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News : EU Economy Last Updated: Mar 11, 2011 - 8:26 AM

Europe will work - - But it needs to strengthen governance, fix banks and reform structural policies
By Finfacts Team
Mar 10, 2011 - 5:41 AM

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'Europe will work - - But it needs to strengthen its governance, fix its banks, and reform its structural policies,' is a major 128-page study on the economic and market prospects for Europe, and particularly the Eurozone, published this week by The Japanese-owned Nomura investment bank, which acquired the European and Asian operations of the collapsed Lehman Brothers, the US investment bank, in September 2008.

The report, is optimistic and says while the Eurozone monetary union had design flaws from the outset, there is strengthening evidence that the policies that are to be announced by Europe's leaders in the 'Grand Bargain' on March 24, are likely to fix many of these issues. As a result, Europe stands to become less prone to the sorts of problems that have been afflicting it, and better able to deal with new types of shock should they occur.

The report takes issue with euro-sceptics who argue that the Eurozone has no long-term future. It emphasises that putting in place the requisite policies to ensure the survival and further development of the Eurozone into a robust monetary union depends ultimately on political will. And the evidence is that this is, and is likely to remain, strong. It says it is hard to envisage the Chancellor of Germany and the President of France not taking all possible steps to keep the Eurozone intact. Neither would seem likely to wish to go down in history as having presided over the dissolution of the Eurozone.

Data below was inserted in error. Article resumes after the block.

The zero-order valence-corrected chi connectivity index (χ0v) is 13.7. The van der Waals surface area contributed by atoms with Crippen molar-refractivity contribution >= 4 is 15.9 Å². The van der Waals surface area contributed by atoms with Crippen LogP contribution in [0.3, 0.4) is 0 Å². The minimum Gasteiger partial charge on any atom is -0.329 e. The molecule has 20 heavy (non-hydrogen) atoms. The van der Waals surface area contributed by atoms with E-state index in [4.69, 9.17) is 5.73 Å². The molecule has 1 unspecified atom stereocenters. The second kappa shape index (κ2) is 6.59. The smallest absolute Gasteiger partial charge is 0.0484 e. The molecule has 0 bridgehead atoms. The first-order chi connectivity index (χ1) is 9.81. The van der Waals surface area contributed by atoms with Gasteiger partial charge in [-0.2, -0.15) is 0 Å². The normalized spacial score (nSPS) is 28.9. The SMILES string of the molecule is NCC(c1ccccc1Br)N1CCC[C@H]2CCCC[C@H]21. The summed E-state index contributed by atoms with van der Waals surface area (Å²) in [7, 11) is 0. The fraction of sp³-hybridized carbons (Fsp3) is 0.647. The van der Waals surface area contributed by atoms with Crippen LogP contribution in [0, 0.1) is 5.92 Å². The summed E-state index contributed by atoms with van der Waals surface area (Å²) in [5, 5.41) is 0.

The report, is led by Nomura's chief European economist Dr Peter Westaway and consultant economist to Nomura Dr John Llewellyn. Nomura says both deep experience both of economic policy and of financial markets.

Europe will work - - But it needs to strengthen its governance, fix its banks, and reform its structural policies (pdf)

Commenting on the report, Peter Westaway said: "The outlook for Europe is generally strong and we believe that in time Europe will work, however, in the short to medium term, the Eurozone needs to strengthen its governance, fix its banks and reform its structural policies before any further ground can be made."

With investors in mind, Dr Westaway and Dr Llewellyn examine the European project comprehensively, from its historical, economic, policy, and financial market perspectives.

The viability or otherwise of the Eurozone has major implications for investors and producers in the US and Asia, for a range of reasons, including that Europe is a huge economic area holding 32% of world GDP, bigger even than the US which holds 25% of world GDP. In addition, Europe is a major market for other countries' exports with European imports exceeding US imports from China. Any break up scenario would therefore bring chaos to world financial markets, provoking recession in Europe which in turn would be transmitted powerfully through the trade links to the rest of the world.

From a currency perspective, many countries, including Asian countries, the world's biggest savers, have increasingly been looking to diversify their foreign exchange holdings away from the US dollar. Since the euro was introduced in 1999, the euro's share of global foreign exchange reserves has increased from 18.2% to 26.9%. Hence a judgement about the sustainability, or otherwise, of the Eurozone is fundamental to the plethora of decisions that investors, producers, traders, and other agents have to take, both day by day and over the longer term.